V Geetha, S Rupashree, S Bhat
adenosarcoma, sarcoma, uterus
V Geetha, S Rupashree, S Bhat. Mullerian Adenosarcoma Of The Uterus With Sarcomatous Overgrowth. The Internet Journal of Pathology. 2008 Volume 8 Number 1.
Mullerian adenosarcoma is an uncommon variant of mixed mesodermal tumour of the uterus. This is a case report of a 47-year-old lady who initially presented with amenorrhea followed by abnormal vaginal bleeding and a mass protruding through the os which was biopsied. Histopathological examination revealed a tumour comprising of an admixture of benign endometrial glandular component and a sarcomatous stromal component characteristic of adenosarcoma. Patient was lost to follow-up for 2 years, and returned subsequently with relapse of symptoms following which abdominal hysterectomy with polypectomy and bilateral salphingo-ooophorectomy was done. The polyp contained an adenosarcoma with sarcomatous overgrowth.The distinctive morphological features of this rare tumour are emphasized here.
Mullerian adenosarcoma is a rare mixed biphasic neoplasm generally presenting with abnormal vaginal bleeding and polypoidal masses characterized by benign glandular elements and malignant stromal component. Because of their generally low grade of malignancy, these should be distinguished from the more aggressive forms like carcinosarcoma and sarcoma of endometrium and from benign adenofibroma. This may pose a problem in diagnosis due to its rarity, and hence its morphological features merit attention.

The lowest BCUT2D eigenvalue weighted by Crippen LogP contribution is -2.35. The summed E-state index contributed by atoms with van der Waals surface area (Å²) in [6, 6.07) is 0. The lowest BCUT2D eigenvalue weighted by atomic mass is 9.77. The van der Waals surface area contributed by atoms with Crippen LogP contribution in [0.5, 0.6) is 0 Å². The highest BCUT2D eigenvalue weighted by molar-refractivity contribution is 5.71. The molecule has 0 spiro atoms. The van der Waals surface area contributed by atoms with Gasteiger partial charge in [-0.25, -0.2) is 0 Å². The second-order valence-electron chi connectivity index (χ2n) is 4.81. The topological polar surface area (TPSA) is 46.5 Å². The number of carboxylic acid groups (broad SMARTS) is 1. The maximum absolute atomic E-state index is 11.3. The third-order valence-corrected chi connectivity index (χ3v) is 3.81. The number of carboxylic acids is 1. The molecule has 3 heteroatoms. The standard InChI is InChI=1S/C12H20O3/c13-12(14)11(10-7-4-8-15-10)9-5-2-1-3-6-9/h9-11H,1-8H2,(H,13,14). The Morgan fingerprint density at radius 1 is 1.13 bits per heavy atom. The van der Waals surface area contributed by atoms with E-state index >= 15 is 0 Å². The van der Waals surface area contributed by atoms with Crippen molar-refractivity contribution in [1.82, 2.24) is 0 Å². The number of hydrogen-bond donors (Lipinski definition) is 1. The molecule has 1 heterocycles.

A 47-year-old lady presented with amenorrhea of 6 months duration followed by vaginal bleeding for which a biopsy was done and diagnosed as adenosarcoma. She was lost to follow-up for 2 years after which she returned with relapse of vaginal bleeding, loss of weight and appetite. On examination a polypoidal mass measuring 4 x1 cms with foul smelling discharge, enlarged uterus with restricted mobility and indurated parametrium was noted following which cervical polypectomy with total abdominal hysterectomy, bilateral salphingo-oophorectomy and partial omentectomy was done and specimen sent for histopathology.